Security researchers revealed that more than 600 Microsoft subdomains can be hijacked and abused for phishing. Read on to know more…
Security researchers revealed that more than 600 Microsoft subdomains pose threat to users. A research firm found more than these subdomains could be hijacked and abused for phishing, malware delivery, and scams.
The Security Threat
Researchers revealed that Microsoft’s DNS records for a subdomain point to a domain that no longer exists. In this case, anyone can use this opportunity to creates the non-existent domain and hijack the subdomain with the misconfigured DNS records. Researchers created an automated system and scanned all the subdomains of some important Microsoft domains. The scan results revealed the existence of over 670 subdomains that could be hijacked using the above technique.
An attacker can potentially direct the visitors of the hijacked subdomain to a phishing website. Hijacking Microsoft subdomains would provide attackers the liberty to bypass even the most elite anti-spam and email security tools in the network system. It can be further exploited to acquire authentication credentials or other sensitive information. Attackers can trick users into installing malware, uploading sensitive files, or scam them.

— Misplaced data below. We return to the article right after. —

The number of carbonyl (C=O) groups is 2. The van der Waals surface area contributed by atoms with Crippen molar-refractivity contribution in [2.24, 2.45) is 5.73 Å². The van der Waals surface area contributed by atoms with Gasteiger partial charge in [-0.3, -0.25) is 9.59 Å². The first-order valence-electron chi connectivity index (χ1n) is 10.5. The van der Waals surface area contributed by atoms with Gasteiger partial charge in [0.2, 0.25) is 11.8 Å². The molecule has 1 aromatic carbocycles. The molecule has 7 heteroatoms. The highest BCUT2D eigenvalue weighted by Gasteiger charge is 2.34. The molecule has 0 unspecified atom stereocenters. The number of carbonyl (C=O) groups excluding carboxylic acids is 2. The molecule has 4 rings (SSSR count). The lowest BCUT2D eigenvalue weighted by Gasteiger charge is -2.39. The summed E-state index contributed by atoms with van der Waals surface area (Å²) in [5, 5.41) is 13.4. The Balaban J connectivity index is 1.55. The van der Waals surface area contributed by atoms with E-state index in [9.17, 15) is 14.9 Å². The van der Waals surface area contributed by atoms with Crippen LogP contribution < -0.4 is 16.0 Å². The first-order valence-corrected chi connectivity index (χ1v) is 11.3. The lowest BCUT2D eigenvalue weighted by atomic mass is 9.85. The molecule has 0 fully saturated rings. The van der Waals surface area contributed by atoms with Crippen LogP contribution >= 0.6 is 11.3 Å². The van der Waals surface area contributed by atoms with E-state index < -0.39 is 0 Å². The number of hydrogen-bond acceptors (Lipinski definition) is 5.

Hijacking Microsoft subdomains would provide attackers the liberty to bypass even the most elite anti-spam. This discovery means attackers could have potentially accessed the subdomains of hundreds of Microsoft services and used them in phishing and malware campaigns. Victims can’t tell whether a subdomain has been compromised. As a result, if they visit a hijacked subdomain and are prompted to enter their credentials or download a malicious file, they’ll likely do it.
To understand how the attack works, researchers have published a blog post describing their findings. The researchers have reported around a dozen of the impacted subdomains to Microsoft. The reported subdomains include mybrowser[.]microsoft[.]com, identityhelp.microsoft[.]com, data.teams.microsoft[.]com, webeditor.visualstudio[.]com, and sxt.cdn.skype[.]com. Microsoft acknowledged that this is a common attack method that involves misleading targets in clicking on a specially crafted malicious link.
Subdomain takeover occurs when a subdomain can be controlled by anyone other than system admins, explain Numan Ozdemir and Ozan Agdepe of security alert service Vullnerability, in a blog post. This can happen due to expired hosting services or DNS misconfigurations, and it can allow an adversary to upload files, create databases, track data traffic, or create a clone of a primary website. If a subdomain seems legitimate, users will likely enter their information.
Earlier, several warnings about the risks posed by subdomain hijacking have been made. Microsoft took steps to address the issue. But, going by the recent findings, there are still hundreds of domains that could be abused. However, to mitigate such threats, researchers suggested exercising caution while working through links or files from untrusted sources and email addresses.